In the name of of Allah the Merciful

Forests as Complex Social and Ecological Systems: A Festschrift for Chadwick D. Oliver

Patrick J. Baker, David R. Larsen, Alark Saxena, 978-3-030-88555-7, 978-3-030-88554-0, 3030885542, 978-3030885540, 9783030885540, B0B1LSL967

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English | 2022 | PDF

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Professor Chadwick Dearing Oliver has made major intellectual contributions to forest science and natural resources management. Over the course of his career he has actively sought to bring research and practice together through synthesis, outreach, and capacity-building. A common thread throughout his career has been complexity and how we as a society understand and manage complex systems. His work on forest stand dynamics, landscape management, and sustainability have all focused on the emergent properties of complex ecological and/or social systems. This volume celebrates a remarkable career through a diverse group of former students and colleagues who work on a wide range of subject areas related to the management of complex natural resource systems.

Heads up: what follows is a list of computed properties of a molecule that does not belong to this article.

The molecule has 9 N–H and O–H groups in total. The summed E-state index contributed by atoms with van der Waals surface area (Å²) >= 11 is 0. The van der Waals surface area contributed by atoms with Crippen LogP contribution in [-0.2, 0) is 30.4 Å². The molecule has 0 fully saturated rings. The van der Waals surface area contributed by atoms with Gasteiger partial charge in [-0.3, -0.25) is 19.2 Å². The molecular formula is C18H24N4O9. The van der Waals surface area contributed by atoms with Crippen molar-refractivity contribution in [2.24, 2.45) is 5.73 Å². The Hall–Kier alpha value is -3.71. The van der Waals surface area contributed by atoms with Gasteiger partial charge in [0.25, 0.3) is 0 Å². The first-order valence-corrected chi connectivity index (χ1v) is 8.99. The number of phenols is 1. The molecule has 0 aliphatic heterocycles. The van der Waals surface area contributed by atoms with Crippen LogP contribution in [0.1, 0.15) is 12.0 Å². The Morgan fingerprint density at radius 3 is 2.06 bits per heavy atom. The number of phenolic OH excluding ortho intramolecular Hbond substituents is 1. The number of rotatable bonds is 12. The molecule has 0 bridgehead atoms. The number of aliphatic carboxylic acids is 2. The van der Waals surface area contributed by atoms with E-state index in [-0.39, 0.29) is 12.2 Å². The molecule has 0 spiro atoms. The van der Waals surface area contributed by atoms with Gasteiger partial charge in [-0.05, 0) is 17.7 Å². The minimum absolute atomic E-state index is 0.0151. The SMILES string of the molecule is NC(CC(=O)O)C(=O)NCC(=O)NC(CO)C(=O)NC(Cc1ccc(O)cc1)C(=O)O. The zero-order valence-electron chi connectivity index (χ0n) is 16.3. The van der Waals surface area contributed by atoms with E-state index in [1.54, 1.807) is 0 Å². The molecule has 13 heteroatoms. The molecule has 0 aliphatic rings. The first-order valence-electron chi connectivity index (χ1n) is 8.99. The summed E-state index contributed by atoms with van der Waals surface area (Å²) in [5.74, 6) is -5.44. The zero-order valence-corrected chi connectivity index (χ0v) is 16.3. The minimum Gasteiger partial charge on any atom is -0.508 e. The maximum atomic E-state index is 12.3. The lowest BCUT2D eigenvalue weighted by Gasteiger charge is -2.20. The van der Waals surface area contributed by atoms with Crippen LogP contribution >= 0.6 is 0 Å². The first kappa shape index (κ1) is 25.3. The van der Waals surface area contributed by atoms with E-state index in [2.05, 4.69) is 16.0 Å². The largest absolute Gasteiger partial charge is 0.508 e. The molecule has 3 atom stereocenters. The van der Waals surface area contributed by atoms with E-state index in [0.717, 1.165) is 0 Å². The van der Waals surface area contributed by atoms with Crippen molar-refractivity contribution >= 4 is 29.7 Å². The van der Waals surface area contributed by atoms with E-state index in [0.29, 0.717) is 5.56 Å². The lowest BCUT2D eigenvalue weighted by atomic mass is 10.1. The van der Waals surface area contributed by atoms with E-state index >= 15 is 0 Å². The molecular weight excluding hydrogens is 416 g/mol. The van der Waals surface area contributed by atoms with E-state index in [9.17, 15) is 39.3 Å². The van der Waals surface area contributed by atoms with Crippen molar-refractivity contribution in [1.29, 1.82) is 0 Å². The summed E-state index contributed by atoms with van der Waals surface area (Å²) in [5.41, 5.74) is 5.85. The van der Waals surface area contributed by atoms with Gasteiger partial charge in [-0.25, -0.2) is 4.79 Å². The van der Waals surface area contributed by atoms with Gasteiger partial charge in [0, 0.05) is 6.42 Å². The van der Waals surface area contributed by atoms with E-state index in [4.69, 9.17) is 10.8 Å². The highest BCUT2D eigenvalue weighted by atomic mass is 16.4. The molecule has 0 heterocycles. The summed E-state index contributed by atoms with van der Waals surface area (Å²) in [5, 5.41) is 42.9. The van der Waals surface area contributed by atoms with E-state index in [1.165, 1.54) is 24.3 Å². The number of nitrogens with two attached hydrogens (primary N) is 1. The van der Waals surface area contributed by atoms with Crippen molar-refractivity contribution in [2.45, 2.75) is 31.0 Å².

Over the past decade there has been considerable discussion about forests as complex adaptive systems. Advances in remote sensing, social methods, and data collection and processing have enabled more detailed characterisations of complex natural systems across spatial and temporal scales than ever before. Making sense of these data, however, requires conceptual frameworks that are robust to the complexity of the systems and their inherent dynamics, particularly in the context of global change. 

This volume presents a collection of cutting-edge research on natural ecosystems and their dynamics through the lens of complex adaptive systems. It includes contributions by a wide range of authors from academia, NGOs, forest industry, and governmental organisations with diverse perspectives on forests and natural resources management. Each chapter offers new insights into how these systems can be made more resilient to ensure that they provide a diversity of ecological and social values well into the future. Together they provide a robust way of thinking about the many challenges that natural ecosystems face and how we as society may best address them.